A major Colorado low will bring an end to fall and transform our dry, dusty landscape into a winter wonderland this weekend. This storm will have major impacts on Southern Manitoba with heavy snow producing rapid accumulations and moderate strength winds producing low visibilities and drifting snow.
Satellite image from 9PM last night showing location of the main low (marked by the large L) and the area of snow already developed out ahead of it.
Snow will push into southwestern Manitoba this evening as a band of snow that has produced 10-20cm of snow in Southern Saskatchewan spreads eastwards into Manitoba. This snow will intensify over the SW portion of the province overnight and slowly spread eastwards. By tomorrow morning, snow should have pushed across all of southern Manitoba, with light snow falling over the RRV and Whiteshell.
On Saturday, the main low centre associated with this system will push into Minnesota, and things really start to fire up. A surge of moisture will wrap around the north side of this system back into Southern Manitoba resulting in heavy snowfall over the Red River Valley and Whiteshell.
Total QPF amounts (liquid equivalent precipitation) by Sunday morning.
The GEM-GLB model is beginning to have a fairly decent handle on things, however it’s track is likely a little too far south. Amounts seem fairly believable, though, which means widespread accumulations of 15-20cm of snow for all areas south of the Trans-Canada Highway. An axis of heavier snow will exist, likely from near the Pilot Mound region extending NE through (or just south of) Winnipeg and towards Bisset, where amounts will likely end up closer to 20-25cm.
There’s some indications that convective banded precipitation may develop as well; should this happen, there would likely be areas in the Red River Valley (too hard to say exactly where at this time) that could potentially see 30cm+ of snow (that’s a foot if you prefer those imperial measurements).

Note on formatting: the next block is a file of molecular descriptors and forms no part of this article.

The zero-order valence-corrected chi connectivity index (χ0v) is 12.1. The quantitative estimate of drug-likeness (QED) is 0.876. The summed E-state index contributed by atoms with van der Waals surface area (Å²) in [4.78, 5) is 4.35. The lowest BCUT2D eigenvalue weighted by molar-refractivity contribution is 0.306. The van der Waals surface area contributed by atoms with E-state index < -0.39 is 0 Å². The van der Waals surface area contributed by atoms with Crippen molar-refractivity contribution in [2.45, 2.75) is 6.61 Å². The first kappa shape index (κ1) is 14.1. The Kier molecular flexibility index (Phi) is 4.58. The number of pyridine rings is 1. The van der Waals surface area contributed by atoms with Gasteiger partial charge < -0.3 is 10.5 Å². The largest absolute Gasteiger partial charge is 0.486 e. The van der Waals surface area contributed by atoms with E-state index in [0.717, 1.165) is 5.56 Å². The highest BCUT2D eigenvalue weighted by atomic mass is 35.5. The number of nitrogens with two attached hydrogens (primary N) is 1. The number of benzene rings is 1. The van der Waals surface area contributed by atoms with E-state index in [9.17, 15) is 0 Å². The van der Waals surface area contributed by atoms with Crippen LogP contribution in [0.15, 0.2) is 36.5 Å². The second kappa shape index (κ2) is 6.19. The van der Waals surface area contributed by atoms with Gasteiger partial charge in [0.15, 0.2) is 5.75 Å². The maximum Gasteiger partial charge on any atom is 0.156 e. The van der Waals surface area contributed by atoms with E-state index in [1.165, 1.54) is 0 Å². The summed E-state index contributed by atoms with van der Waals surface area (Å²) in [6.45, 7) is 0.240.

Winds will remain moderate, only around 30km/h with gusts to 50km/h, however with the intensity of the snowfall, there will likely be periods of near-zero visibility. It’s also very likely that roads will quickly become snow- and ice-covered, with some drifts developing over highways in open areas. Travel will be extremely treacherous on Saturday, and highway conditions will likely not improve until crews have been able to get out and start clearing things on Sunday.
If you have travel plans on Manitoba highways for this weekend, it is important to note that 10-20cm of snow will fall across much of Southern Saskatchewan today. Through yesterday and by the end of today, up to 2 feet of snow will have fallen through central and eastern Montana, and conditions will be equally poor in North Dakota today and tomorrow. This storm will be arriving a little later in NW Ontario, with the precipitation (likely with an area of freezing rain) arriving Saturday morning instead of Friday evening. More or less, unless you’re driving north, you’ll likely be hitting challenging road conditions no matter where you’re headed this weekend. If you do need to travel in a winter storm, make sure you carry a winter survival kit in your vehicle.